By Gina Tron
By Jon Solomon
By Drew Ailes
By Courtney Harrell
By Kyra Scrimgeour
By Jena Ardell
By Mary Willson
By Bree Davies
Lachey and Angel are members of an especially creepy brotherhood: They're both ex-boy-banders who opened their lives to reality-TV cameras in the name of career advancement. Nevertheless, their discs are poles apart. Lachey's CD is the equivalent of a tear-jerking Lifetime movie, while Angel's largely eschews lachrymose sentimentality in favor of machine-tooled entertainment.
Although most viewers watched MTV's Newlyweds to laugh at Lachey and Jessica Simpson, not coo over their idealized love, nearly every song on Left treats their breakup as a Titanic-like tragedy. Worse, the tunes utilize practically interchangeable sonics and language. On the drippy title cut, Lachey mewls about how he's "stuck in the shadow of my mistakes." Four songs later, during "Shades of Blue," he's "thinking back on my mistakes" again. Of course, his biggest error was re-exploiting his failed marriage via this patience-testing whinefest, but betcha he'd never admit it. After all, honesty like that doesn't sell.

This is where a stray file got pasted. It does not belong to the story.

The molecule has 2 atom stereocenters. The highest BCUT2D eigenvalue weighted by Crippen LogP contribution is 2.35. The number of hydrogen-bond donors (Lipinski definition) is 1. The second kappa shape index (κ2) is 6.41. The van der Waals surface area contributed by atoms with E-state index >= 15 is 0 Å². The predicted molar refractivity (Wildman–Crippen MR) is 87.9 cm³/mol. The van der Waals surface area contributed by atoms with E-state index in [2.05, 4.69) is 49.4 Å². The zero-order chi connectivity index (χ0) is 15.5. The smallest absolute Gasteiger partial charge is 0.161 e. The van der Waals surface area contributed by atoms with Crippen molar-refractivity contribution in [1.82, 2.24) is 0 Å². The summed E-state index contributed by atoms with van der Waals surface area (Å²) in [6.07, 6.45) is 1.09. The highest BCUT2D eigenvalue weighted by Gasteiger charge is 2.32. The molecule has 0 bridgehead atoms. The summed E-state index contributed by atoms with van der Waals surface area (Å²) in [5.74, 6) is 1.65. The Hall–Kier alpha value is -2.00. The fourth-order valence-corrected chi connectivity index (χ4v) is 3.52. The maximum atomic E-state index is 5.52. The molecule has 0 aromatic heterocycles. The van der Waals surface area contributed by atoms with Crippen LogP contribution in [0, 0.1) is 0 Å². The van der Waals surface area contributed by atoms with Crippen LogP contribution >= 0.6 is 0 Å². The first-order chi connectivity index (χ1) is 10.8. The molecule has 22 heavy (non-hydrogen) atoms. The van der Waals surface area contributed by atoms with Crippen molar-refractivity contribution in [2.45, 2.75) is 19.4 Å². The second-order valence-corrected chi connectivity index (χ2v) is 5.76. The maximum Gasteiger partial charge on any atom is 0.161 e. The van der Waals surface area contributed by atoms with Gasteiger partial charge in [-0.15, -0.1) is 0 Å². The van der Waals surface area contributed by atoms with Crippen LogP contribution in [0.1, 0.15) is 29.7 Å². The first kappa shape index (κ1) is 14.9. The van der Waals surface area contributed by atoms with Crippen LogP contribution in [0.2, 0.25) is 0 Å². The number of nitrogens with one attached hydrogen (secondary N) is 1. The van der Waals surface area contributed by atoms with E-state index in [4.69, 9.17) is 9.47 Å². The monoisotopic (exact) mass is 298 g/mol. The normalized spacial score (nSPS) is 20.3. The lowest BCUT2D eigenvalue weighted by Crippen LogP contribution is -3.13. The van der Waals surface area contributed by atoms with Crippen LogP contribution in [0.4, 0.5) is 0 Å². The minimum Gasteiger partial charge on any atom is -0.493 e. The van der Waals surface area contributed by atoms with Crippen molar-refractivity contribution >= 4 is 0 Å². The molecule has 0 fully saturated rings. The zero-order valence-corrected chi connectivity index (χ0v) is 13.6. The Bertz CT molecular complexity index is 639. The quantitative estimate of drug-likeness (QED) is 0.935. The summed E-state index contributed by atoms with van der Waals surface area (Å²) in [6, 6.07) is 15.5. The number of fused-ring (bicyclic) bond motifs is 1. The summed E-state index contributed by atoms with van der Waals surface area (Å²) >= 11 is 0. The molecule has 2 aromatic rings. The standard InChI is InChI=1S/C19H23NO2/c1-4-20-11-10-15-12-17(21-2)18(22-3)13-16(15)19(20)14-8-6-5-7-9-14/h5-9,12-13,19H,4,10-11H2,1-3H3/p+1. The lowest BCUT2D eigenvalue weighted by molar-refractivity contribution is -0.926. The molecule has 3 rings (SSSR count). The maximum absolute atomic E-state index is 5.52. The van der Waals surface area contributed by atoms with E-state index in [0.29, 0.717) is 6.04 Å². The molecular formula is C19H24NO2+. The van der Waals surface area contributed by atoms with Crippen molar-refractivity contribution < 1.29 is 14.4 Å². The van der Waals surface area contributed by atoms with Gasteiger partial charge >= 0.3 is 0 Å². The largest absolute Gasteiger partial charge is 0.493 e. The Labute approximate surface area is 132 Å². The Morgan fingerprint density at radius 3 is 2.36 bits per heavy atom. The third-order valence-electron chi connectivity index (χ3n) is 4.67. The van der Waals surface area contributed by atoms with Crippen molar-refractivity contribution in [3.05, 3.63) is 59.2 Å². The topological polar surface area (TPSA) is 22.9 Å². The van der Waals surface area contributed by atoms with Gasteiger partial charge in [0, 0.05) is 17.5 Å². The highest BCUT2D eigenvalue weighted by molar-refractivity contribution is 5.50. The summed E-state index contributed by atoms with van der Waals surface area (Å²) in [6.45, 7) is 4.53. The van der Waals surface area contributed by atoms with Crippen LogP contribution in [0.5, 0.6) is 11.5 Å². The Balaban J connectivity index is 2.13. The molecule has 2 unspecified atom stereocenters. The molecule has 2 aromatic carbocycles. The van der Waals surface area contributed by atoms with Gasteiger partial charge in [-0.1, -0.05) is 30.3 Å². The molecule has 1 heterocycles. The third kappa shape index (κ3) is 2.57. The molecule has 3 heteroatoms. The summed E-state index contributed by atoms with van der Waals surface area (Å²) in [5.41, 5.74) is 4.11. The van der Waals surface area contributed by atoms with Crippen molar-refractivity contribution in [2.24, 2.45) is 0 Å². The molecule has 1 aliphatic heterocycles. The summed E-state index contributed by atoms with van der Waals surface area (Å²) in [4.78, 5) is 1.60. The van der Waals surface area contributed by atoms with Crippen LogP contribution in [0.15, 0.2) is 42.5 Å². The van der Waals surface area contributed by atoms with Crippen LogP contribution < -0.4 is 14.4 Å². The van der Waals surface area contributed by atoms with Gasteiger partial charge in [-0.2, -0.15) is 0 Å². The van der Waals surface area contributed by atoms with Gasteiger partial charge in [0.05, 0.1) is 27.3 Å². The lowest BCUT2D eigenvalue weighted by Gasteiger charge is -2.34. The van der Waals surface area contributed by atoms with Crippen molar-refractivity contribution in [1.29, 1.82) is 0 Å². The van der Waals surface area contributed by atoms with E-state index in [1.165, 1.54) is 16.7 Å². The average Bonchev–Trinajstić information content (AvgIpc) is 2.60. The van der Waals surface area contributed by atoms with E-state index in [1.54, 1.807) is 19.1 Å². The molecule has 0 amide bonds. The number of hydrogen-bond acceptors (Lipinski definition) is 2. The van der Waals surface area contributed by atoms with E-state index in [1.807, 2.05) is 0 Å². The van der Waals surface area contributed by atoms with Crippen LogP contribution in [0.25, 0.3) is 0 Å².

Fortunately, Angel, who's starred in two reality opuses -- Making the Band, about the late, unlamented O-Town, and There and Back: Ashley Parker Angel, his comeback chronicle -- seems more interested in generating new fans than sympathy. Soundtrack cuts such as "Let U Go" and "I'm Better" are catchy, up-tempo pop honed by the hit-making likes of Max Martin and the Matrix.
Granted, much of Angel's other material is less adequate. Yet even the overtly sensitive "Apology" has less to be sorry for than anything on Lachey's album, which proves once again that reality bites.